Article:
On this national holiday, you can do many things to honor the civil rights activist. You can volunteer to help the less fortunate, or plant a tree to commemorate the activist’s legacy. Whatever you choose to do, make sure to honor the memory of Dr. King. He stood up for the rights of all people, and today, we are proud to celebrate his legacy. You may also wish to take part in one of the many events and activities on this special day. Visit Get More Information
For a more meaningful celebration of Dr. King’s birthday, why not learn more about his life and the causes that motivated him? We rarely get the whole story about race and racism in America in history classes. Reading some of his letters will help you better understand his revolutionary ideology. And reading some of his letters will make you think about his life in a new light. Even if you’ve never read a book about the man, reading his letters will help you appreciate his legacy as a man who lived his dream.
As the holiday nears, it is important to think about ways to honor Dr. King. You can do this in a number of ways, from hosting a virtual event to volunteering at a local park. Whatever you do, make sure to spend some time with family and friends and honor the man’s legacy. Then, you can spend the rest of the day celebrating the life of Dr. King and his contributions to the world.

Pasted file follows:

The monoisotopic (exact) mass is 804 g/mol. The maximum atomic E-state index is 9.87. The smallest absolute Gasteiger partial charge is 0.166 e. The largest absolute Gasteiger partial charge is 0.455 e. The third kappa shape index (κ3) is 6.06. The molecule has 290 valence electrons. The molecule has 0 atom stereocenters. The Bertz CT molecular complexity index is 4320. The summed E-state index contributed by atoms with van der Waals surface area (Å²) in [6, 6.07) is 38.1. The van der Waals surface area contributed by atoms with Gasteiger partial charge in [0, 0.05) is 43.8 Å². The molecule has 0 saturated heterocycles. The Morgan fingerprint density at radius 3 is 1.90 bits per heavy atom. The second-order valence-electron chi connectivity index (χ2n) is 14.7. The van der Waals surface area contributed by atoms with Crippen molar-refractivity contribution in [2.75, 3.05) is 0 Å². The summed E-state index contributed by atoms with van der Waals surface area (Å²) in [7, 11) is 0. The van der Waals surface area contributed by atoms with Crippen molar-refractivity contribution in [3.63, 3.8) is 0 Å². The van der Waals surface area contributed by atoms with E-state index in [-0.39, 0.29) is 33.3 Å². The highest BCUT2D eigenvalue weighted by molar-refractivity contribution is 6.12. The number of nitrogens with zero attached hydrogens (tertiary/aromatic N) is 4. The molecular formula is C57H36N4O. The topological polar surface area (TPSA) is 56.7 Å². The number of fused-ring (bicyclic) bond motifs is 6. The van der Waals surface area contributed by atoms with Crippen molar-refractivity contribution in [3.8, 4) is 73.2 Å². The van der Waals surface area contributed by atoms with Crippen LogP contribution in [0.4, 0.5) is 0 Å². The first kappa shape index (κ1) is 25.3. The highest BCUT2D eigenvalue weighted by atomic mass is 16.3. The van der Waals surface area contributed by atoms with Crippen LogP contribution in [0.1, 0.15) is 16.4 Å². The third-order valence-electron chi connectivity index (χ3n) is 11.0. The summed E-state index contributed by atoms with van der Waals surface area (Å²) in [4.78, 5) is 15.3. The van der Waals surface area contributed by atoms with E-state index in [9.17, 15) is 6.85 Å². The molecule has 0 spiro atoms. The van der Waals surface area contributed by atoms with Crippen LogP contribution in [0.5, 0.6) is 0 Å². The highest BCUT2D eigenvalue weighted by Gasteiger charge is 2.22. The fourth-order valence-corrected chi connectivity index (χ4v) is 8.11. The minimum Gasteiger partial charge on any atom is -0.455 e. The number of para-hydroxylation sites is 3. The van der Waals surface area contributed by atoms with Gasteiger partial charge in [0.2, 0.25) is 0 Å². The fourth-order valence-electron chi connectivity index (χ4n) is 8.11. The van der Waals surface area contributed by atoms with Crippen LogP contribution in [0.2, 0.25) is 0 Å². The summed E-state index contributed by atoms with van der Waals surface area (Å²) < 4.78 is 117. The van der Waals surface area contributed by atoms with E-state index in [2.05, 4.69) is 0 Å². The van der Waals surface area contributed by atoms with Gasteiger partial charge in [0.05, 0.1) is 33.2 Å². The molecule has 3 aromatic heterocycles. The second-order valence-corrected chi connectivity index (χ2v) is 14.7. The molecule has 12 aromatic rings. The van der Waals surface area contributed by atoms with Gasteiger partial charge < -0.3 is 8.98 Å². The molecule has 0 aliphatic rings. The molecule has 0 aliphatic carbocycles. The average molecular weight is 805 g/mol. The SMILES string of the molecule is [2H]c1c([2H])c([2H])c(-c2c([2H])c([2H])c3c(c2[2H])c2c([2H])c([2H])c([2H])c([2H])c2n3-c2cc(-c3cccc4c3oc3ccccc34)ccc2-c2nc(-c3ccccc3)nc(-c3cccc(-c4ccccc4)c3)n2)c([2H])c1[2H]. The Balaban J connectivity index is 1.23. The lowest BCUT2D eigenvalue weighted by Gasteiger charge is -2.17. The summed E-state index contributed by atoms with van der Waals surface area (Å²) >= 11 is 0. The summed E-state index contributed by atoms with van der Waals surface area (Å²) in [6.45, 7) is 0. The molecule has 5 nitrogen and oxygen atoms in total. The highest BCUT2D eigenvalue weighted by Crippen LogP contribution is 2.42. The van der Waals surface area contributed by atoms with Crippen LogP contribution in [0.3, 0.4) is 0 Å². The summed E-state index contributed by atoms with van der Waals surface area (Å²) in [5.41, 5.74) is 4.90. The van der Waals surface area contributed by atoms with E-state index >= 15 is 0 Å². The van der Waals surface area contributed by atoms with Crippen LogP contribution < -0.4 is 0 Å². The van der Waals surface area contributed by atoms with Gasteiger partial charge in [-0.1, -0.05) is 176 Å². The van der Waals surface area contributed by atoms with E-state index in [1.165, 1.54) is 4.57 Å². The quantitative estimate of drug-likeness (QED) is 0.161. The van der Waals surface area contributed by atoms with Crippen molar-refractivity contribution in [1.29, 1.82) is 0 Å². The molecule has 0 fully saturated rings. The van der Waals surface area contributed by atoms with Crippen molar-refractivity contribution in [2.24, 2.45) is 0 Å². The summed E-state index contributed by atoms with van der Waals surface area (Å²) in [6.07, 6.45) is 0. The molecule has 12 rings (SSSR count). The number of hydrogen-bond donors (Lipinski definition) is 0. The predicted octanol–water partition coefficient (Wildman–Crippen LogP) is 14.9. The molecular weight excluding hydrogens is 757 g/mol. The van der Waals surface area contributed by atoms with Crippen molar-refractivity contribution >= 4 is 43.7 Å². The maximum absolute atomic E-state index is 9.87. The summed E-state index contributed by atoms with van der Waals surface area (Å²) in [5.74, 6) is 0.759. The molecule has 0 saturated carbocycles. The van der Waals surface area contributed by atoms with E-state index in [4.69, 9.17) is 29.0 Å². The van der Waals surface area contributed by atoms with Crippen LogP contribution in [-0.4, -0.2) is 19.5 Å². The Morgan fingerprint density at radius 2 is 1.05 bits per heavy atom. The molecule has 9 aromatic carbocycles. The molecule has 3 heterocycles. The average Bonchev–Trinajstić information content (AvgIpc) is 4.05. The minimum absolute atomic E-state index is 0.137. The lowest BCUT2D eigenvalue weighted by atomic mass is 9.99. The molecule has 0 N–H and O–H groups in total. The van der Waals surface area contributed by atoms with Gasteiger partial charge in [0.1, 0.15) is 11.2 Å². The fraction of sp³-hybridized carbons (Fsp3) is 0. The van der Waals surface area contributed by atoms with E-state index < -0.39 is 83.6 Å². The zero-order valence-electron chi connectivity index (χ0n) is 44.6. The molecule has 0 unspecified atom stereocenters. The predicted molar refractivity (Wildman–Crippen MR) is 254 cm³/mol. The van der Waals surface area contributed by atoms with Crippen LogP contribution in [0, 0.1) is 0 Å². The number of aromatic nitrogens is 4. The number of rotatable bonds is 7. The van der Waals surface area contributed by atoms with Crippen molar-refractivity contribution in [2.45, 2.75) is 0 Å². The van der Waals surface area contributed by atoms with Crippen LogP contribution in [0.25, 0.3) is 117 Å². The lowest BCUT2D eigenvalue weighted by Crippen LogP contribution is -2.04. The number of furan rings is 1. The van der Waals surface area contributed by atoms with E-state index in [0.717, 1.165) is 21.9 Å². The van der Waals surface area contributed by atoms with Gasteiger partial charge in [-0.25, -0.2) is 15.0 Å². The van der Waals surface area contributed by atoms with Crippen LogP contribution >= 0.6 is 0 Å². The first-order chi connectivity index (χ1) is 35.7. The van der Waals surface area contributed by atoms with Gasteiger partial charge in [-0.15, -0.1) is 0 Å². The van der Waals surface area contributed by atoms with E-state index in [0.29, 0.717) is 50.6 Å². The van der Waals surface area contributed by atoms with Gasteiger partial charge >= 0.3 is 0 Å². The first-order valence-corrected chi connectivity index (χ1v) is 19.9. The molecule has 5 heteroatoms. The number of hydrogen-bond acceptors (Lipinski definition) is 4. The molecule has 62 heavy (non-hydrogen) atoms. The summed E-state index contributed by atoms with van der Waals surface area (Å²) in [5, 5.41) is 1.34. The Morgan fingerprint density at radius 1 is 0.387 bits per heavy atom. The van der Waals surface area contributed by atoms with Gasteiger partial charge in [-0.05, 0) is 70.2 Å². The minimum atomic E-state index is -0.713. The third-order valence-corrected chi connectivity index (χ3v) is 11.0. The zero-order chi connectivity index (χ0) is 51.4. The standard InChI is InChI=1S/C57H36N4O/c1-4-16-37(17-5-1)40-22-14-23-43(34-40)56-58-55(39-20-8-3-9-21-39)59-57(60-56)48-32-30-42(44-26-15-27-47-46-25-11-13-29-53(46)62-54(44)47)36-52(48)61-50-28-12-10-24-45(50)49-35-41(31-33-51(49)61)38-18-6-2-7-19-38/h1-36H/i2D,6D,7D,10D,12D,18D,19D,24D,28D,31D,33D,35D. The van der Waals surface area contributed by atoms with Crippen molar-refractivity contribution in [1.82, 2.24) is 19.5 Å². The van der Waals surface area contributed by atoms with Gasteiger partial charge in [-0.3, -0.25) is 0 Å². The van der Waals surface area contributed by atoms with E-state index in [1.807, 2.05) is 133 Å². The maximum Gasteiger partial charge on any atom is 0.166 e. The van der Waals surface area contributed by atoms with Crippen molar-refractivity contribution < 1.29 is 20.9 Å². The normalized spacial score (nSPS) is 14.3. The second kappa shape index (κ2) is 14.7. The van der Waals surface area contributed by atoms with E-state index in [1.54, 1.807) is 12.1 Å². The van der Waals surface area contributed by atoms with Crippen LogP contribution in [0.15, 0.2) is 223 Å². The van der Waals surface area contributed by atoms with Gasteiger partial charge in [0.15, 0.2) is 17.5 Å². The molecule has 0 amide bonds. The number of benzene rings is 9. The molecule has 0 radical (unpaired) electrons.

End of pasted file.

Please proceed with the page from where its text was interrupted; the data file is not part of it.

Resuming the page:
If you’d like to go to Memphis for the day, you can check out the MLK events that take place on this day. The National Civil Rights Museum, located at the Lorraine Motel, will have free admission on King Day. You can visit Dr. King’s balcony, which is open to the public. Admission is free on Martin Luther King Day, but you should bring a donation for the Mid-South Food Bank. Moreover, Vitalant will be conducting a blood drive on site as part of the celebration of Dr. King’s life.
Several organizations hold events on MLK Day. You can participate in a parade, participate in community service, and bake goodies to give away to those in need. The Love Lives Foundation organizes a Giving March on MLK Day to spread Dr. King’s values, and you can also teach your children about gratitude and giving. If you’re not able to participate in one of these events, check out a virtual event.
Since the ’60s, several states have recognized Martin Luther King Jr. Day as a federal holiday. Connecticut and Massachusetts were among the first to recognize the holiday. Several years later, Illinois made it a paid holiday. Some states still resisted observing the holiday as it was originally intended, and gave it alternative names or combined it with other holidays. Eventually, all fifty states recognized the holiday as an official state holiday, and it was officially recognized in all states by 2000.